We are also pleased to include six book reviews of interest to those studying and teaching the Middle Ages. Those reviews are the following: Peter Brown’s book Chaucer and the Making of Optical Space; Megan Cassidy-Welch’s Imprisonment in the Medieval Religious Imagination, c. 1150-1400; Sharon Aronson-Lehavi’s Street Scenes: Late Medieval Acting and Performance; Caroline Walker Bynum’s Christian Materiality: An Essay on Religion in Late Medieval Europe; Joyce Tally Lionarons’s The Homiletic Writings of Archbishop Wulfstan: A Critical Study; A Cultural History of Animals in the Medieval Age, edited by Brigitte Resl; and finally Dale Serjeantson and Hannah Rees’s study, Food, Craft, and Status in Medieval Winchester: The Plant and Animal Remains from the Suburbs and City Defences.

Although there have already been a few big changes this past year at Hortulus, we would also like to draw your attention to a few more for the coming months (and hopefully years). Firstly, some of you may have noticed that there is a new section on the website called ‘General Interest.’ This new section of the website is devoted to non-peer reviewed (but edited) columns on topics which relate to medieval studies but are not academic articles. Examples of such columns will hopefully include items such as reflections on a medieval museum exhibit, a discussion on a medieval focused television program, teaching medieval studies in the classroom, a recent play related to medieval studies, a recent conference, or other related topics. We have had interest in publishing such reviews in the past and we are now happy to announce that this section of the website will be published on a rolling basis throughout the year as reviews are submitted. So please feel free to participate in this section!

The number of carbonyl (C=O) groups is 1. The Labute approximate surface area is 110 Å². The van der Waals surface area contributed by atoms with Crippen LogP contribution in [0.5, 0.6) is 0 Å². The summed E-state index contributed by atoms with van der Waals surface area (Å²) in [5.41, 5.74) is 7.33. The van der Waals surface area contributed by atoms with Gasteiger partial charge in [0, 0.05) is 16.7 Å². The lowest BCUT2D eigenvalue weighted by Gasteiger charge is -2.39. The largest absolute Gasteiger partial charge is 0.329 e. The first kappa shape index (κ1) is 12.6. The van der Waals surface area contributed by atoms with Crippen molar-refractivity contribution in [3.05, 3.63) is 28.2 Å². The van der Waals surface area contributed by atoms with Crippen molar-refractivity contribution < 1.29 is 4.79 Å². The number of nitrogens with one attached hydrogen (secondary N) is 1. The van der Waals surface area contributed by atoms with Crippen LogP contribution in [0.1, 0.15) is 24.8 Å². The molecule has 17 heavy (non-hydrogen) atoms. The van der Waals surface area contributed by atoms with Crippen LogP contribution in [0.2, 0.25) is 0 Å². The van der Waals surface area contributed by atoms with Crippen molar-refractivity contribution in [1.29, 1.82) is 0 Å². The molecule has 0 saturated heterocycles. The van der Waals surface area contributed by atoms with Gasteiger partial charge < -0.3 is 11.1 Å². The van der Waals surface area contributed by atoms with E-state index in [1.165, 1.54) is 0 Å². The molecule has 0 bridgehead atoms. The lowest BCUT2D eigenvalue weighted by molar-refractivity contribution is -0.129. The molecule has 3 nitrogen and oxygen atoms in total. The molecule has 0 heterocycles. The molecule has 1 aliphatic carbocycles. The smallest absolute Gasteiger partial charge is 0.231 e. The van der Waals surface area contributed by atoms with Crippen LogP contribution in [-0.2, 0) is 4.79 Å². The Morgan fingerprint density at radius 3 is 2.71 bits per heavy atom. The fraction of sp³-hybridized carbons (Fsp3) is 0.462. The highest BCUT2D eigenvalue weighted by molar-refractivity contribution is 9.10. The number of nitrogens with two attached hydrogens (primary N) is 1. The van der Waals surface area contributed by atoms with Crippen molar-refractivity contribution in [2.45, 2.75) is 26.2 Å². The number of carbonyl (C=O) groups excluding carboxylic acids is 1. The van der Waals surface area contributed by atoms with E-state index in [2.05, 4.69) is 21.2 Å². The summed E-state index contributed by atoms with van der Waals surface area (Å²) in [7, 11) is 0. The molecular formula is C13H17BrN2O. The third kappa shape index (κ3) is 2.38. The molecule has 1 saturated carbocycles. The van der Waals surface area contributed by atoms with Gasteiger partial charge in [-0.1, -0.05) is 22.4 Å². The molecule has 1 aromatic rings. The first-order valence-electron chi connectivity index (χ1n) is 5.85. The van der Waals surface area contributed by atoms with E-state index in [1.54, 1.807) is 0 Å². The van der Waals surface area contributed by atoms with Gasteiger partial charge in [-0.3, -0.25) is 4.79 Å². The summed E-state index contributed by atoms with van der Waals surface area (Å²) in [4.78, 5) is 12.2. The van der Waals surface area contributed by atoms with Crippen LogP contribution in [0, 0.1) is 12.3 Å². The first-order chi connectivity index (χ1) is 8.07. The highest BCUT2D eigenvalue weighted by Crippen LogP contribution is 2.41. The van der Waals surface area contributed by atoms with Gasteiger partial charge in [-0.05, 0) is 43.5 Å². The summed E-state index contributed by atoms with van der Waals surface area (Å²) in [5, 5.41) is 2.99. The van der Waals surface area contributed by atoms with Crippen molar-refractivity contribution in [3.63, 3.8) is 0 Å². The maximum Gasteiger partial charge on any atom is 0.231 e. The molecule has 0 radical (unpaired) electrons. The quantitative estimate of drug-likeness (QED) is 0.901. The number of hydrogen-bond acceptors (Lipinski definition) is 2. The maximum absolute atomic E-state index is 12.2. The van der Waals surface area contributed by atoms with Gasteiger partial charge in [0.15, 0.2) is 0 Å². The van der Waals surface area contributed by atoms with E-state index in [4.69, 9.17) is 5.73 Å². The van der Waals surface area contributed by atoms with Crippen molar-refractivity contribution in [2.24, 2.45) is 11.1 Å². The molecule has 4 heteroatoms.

Speaking of participation, we hope you enjoy this issue and invite you to participate with your comments. You can log in via any number of means by clicking the Reply button underneath each article to make comments. Anyone is welcome to participate in the discussion, whether you are a member and peer-reviewer of Hortulus or purely an interested reader. For those of you interested in contributing to the continued growth of Hortulus, please see the Job Openings section on our website for more information. We consistently welcome new graduate student peer-reviewers to our staff on a rolling basis throughout the year, and also will have special postings for assistant editorships, conference organization, and senior editorships. Additionally, all members and peer-reviewers of Hortulus are welcome to participate in our Google Discussion Group. This group is where suggestions for additions and changes to Hortulus can be posted for discussion, voting on editorial issues takes place, and regular news is posted.

One final change this year is the addition of a second edition of the journal. This year marks the first in which there will be two issues: one with a special theme and the other a general issue. Submissions for the general issue are already underway and will be due in August 2012 for autumnal publication so please see the website for more details.
Thanks again for reading!

Meghan Glass
Co-Editor of Hortulus